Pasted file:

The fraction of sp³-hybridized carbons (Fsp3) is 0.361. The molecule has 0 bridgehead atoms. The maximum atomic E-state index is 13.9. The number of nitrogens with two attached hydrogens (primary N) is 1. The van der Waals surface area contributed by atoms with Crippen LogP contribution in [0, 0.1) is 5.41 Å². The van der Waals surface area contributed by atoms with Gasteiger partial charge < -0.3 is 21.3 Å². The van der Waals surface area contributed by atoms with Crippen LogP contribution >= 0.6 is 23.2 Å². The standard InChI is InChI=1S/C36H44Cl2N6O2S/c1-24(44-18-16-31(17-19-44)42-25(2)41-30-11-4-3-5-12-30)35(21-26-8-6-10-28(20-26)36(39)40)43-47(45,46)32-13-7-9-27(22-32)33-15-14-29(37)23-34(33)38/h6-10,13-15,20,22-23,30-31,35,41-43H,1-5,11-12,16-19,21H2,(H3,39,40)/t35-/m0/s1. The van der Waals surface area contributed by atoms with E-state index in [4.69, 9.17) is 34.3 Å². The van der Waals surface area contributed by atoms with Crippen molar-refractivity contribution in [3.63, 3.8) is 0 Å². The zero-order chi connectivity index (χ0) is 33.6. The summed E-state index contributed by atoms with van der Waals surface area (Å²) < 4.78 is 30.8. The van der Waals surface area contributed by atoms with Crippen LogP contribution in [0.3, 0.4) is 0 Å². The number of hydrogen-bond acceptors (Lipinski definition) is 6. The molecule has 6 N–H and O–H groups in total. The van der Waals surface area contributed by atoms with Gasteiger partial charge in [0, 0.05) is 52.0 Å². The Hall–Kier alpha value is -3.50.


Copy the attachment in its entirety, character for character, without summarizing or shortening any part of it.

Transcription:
The fraction of sp³-hybridized carbons (Fsp3) is 0.361. The molecule has 0 bridgehead atoms. The maximum atomic E-state index is 13.9. The number of nitrogens with two attached hydrogens (primary N) is 1. The van der Waals surface area contributed by atoms with Crippen LogP contribution in [0, 0.1) is 5.41 Å². The van der Waals surface area contributed by atoms with Gasteiger partial charge < -0.3 is 21.3 Å². The van der Waals surface area contributed by atoms with Crippen LogP contribution >= 0.6 is 23.2 Å². The standard InChI is InChI=1S/C36H44Cl2N6O2S/c1-24(44-18-16-31(17-19-44)42-25(2)41-30-11-4-3-5-12-30)35(21-26-8-6-10-28(20-26)36(39)40)43-47(45,46)32-13-7-9-27(22-32)33-15-14-29(37)23-34(33)38/h6-10,13-15,20,22-23,30-31,35,41-43H,1-5,11-12,16-19,21H2,(H3,39,40)/t35-/m0/s1. The van der Waals surface area contributed by atoms with E-state index in [4.69, 9.17) is 34.3 Å². The van der Waals surface area contributed by atoms with Crippen molar-refractivity contribution in [3.63, 3.8) is 0 Å². The zero-order chi connectivity index (χ0) is 33.6. The summed E-state index contributed by atoms with van der Waals surface area (Å²) < 4.78 is 30.8. The van der Waals surface area contributed by atoms with Crippen LogP contribution in [0.3, 0.4) is 0 Å². The number of hydrogen-bond acceptors (Lipinski definition) is 6. The molecule has 6 N–H and O–H groups in total. The van der Waals surface area contributed by atoms with Gasteiger partial charge in [0, 0.05) is 52.0 Å². The Hall–Kier alpha value is -3.50.